Why hospitals fear Measure #1789

'Stakes are high' for some hospitals

Topics: Readmissions, Quality, Performance Improvement

July 5, 2012

Seven hospital systems and the National Quality Forum (NQF) are locked in fierce disagreement over a new readmissions measure, which hospitals say will harm patient safety and unfairly affect their finances.

The provision, known as Measure #1789 and developed by CMS and Yale University, establishes one risk-standardized, unplanned, 30-day readmission rate per hospital for all conditions and procedures related to general medicine, neurology, cardiovascular care, cardiorespiratory care, surgery, and gynecology. CMS plans to partly base Medicare payments on readmissions beginning in fiscal year 2013.

According to NQF, about 20% of Medicare beneficiaries that are discharged from the hospital are readmitted within one month, costing $15 billion annually—and that does not comprise all readmissions.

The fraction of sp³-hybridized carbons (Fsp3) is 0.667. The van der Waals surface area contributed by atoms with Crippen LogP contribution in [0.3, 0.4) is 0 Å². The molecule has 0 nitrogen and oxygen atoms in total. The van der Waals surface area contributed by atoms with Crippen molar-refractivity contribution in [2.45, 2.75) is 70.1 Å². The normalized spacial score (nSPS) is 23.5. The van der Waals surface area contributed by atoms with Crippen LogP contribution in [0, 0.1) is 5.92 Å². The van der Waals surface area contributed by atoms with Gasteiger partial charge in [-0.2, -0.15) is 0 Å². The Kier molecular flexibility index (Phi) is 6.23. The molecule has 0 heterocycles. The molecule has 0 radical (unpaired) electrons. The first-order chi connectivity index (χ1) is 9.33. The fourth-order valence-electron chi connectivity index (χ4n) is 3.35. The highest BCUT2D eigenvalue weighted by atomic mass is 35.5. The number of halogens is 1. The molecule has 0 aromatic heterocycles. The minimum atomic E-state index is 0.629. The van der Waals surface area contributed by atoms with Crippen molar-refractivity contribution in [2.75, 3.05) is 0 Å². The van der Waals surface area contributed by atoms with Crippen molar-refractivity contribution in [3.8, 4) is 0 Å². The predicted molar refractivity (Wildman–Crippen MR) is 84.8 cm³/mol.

Hospitals appeal to NQF to change measure

In a formal appeal to NQF, the health systems expressed concern that the measure may lead to unintended consequences; for example, "patients may be harmed if access to the hospital is impeded" as organizations introduce new strategies intended to curb readmissions. The appellants added that hospitals are simply not yet ready for the measure.

In response, the NQF board stood by its original endorsement, although clarified that CMS will not implement the measure until it goes through a special review this summer. The board also agreed to revisit how it reaches consensus, setting up a task force to explore changes to the process.

"NQF greatly appreciates and takes to heart the comments and concerns raised throughout this project," Janet Corrigan, CEO and president of NQF, said in a release. "This current project shows that reaching consensus is difficult, but any process that balances multistakeholder interests yields important results" (Monegain, Healthcare Finance, 7/2).

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